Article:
EMA Publishes Draft Guideline on Biosimilar Insulin Products
Posted 18 December 2012 | By
The European Medicines Agency (EMA) has opened a new consultation on a draft guideline that would revise a set of biosimilar guidelines first put in place six years ago.
The guideline, On non-clinical and clinical development of similar biological medicinal products containing recombinant human insulin and insulin analogues, was first proposed in March 2005, and later finalized in February 2006. In November 2012, EMA's Biosimilar Medicinal Products Working Party (BMWP) released a draft revision of the policy, which was adopted by the Committee for Medicinal products for Human Use (CHMP) on 13 December and subsequently released to the public.
Some sponsors of biosimilar human insulin products, including Marvel LifeSciences Ltd, have recently withdrawn their marketing authorization applications (MAAs) in light of the planned revisions, saying they need more time to repeat and resubmit bioequivalence, pharmacokinetic and pharmacodynamics data using the new standards established in the guideline.
EMA's guideline notes that non-clinical studies on biosimilar insulin should be designed to "detect differences in the response to the similar biological medicinal product and the reference medicinal product and should not just assess the response per se." Those studies should include pharmacodynamics studies-both in vivo and in vitro-to assess differences in how a drug is broken down once introduced into the body and, in certain cases involving novel excipients, toxicological studies. Generally, though, "separate repeated dose toxicity studies are not required," EMA explained.
The guideline devotes a significant amount of time to clinical studies, and in particular pharmacology studies-what EMA calls "the mainstay of proof"-- showing a biosimilar product is equivalent to a reference product in safety and efficacy.
EMA calls for a homogenous, insulin-sensitive study population afflicted with type-1 diabetes-but otherwise healthy-to be studied in a pharmacological trial. Studies may include either just men or both men and women. EMA explains that insulin sensitivity may "vary during the menstrual cycle," and that this could potentially affect study results. "The inclusion of only men in the studies would be justified," it explained.
The Clamp Method
The majority of the guideline, however, goes on to explain the finer details of the "clamp" method, in which the plasma insulin concentration of a patient is raised using the selected therapy while the blood-glucose level (GIR) of the patient is maintained, or "clamped," at its current level through the injection of glucose. Measuring both the concentration and the infusion rate of the glucose allows a sponsor to estimate the time-concentration and time-action profile of the therapy, EMA explained. Sponsors may study the time-concentration and time-action-profiles of the products separately, though EMA says it prefers if they are studied simultaneously.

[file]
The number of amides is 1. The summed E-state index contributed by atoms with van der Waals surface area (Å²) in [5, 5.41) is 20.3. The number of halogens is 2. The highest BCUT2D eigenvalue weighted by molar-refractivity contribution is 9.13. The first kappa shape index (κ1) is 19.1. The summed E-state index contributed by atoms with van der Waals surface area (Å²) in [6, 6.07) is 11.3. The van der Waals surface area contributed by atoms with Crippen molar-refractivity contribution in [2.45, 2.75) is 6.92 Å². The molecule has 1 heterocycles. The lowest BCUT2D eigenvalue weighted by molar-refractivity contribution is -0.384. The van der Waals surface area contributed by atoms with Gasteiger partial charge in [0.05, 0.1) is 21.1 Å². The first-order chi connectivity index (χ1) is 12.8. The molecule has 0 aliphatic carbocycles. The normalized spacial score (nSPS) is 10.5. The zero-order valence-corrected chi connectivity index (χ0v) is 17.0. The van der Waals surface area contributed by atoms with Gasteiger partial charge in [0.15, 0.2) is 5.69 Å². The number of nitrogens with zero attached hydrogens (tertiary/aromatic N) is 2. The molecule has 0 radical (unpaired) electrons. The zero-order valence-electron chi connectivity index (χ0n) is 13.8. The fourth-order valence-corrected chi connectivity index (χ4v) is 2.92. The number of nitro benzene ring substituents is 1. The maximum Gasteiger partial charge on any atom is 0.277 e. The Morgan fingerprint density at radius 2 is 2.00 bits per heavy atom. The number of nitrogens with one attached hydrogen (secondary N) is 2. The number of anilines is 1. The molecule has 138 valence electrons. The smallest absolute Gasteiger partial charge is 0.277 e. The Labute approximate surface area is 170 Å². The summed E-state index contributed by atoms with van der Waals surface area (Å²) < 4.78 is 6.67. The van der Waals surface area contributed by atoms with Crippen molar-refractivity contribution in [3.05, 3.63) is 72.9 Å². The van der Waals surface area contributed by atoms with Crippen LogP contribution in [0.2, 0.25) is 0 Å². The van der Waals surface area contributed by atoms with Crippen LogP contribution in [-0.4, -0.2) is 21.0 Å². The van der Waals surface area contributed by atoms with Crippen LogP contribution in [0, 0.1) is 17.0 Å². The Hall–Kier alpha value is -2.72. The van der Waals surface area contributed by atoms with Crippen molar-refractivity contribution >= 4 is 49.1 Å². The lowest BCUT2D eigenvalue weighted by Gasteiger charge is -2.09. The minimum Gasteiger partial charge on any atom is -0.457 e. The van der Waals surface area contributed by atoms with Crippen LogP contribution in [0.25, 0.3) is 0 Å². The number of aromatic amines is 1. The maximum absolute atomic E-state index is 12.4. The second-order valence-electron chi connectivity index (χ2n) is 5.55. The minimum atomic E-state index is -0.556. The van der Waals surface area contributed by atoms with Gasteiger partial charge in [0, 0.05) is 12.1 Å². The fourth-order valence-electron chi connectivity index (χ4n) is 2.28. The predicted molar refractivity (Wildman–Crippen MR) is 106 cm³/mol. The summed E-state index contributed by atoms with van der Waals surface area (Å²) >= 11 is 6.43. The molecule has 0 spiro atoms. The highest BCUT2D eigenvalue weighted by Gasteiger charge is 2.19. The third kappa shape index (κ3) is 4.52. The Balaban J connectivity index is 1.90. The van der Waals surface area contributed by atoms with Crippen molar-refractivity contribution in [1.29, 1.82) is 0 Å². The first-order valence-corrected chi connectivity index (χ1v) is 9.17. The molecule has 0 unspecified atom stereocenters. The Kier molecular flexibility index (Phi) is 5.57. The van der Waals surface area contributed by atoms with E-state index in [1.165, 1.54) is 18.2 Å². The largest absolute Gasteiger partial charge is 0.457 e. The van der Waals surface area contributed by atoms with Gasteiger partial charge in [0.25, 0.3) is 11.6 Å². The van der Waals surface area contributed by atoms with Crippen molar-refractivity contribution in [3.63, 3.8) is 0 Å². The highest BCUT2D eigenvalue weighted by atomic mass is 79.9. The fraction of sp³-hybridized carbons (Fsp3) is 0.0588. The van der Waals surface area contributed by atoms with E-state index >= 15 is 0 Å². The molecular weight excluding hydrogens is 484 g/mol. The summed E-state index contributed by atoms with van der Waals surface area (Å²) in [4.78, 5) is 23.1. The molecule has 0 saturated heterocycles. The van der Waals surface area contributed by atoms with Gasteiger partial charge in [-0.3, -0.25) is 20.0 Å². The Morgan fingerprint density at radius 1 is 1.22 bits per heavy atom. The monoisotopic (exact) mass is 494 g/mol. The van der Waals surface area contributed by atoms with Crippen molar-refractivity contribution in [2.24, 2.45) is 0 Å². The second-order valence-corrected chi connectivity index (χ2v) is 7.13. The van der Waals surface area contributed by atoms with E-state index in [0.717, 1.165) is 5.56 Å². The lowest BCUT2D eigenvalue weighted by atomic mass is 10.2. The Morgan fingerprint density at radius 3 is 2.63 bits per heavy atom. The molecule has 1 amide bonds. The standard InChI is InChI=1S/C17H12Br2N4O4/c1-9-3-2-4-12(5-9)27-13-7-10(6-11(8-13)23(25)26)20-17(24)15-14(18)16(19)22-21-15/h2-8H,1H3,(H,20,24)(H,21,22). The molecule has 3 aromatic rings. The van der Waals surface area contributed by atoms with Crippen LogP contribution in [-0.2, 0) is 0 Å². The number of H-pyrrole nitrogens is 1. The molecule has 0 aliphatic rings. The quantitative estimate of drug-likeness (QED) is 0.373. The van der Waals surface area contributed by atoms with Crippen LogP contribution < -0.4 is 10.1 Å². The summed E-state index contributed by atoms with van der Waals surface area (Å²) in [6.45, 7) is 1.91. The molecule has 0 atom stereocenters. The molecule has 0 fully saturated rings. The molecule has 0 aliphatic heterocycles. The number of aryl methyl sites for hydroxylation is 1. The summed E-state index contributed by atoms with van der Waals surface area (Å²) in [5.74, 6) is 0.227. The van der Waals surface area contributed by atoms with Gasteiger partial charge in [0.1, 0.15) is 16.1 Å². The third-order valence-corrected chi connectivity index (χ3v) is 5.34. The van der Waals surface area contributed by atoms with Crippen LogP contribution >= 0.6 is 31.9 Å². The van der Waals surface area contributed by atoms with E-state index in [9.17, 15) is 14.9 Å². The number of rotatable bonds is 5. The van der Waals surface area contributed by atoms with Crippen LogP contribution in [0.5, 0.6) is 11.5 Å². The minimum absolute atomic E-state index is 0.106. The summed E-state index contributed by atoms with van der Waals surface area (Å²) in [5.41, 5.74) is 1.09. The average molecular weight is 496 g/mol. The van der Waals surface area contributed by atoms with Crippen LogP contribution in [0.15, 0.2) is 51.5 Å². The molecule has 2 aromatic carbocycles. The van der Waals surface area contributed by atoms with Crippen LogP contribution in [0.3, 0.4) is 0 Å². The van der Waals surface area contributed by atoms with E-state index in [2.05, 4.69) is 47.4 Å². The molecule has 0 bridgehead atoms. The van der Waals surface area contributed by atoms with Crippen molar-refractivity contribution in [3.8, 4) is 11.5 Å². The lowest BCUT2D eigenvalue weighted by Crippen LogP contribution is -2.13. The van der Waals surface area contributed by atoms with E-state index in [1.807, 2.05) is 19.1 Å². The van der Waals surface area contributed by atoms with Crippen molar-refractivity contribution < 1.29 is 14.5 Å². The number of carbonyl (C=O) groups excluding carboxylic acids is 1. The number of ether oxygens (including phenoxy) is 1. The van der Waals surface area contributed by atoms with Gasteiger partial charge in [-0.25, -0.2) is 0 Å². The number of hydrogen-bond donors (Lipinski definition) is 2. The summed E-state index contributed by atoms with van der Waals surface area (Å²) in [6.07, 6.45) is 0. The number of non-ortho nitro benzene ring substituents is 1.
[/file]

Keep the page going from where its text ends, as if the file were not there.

"It is not easy to control the blood glucose concentrations during the clamp study," EMA explained. "The Applicant should provide an estimate of the quality of the performance of the clamp study, e.g. by calculating the coefficient of variation of the blood glucose concentrations. The mean intra-individual coefficient of variation of well executed euglycaemic hyperinsulinaemic clamps should usually not exceed 10% for glucose infusion rate."
These considerations will be different for long-acting insulin products, EMA said, and will likely require a much more difficult process involving clamping in order to prove biosimilarity. "Taken together, hyperinsulinaemic euglcycaemic/isoglycaemic insulin clamps, with some limitations, may be appropriate to compare the time-concentration and time-action profiles of long-acting biosimilar and reference insulins but will usually require a relatively large sample size and a long duration for the purpose of demonstrating similarity," EMA wrote.
Pharmacokinetic data, meanwhile, should show the biosimilar product to be within the 80% to 125% AUC and Cmax endpoints at the 90% confidence interval-the conventional acceptance range for bioequivalence. Sponsors may make the case for an alternate measurement if they are able to justify the rationale for such a change. Other endpoints include the Tmax, T50%, and T1/2, though all are secondary endpoints.
Comments on the guideline are due by 30 June 2013.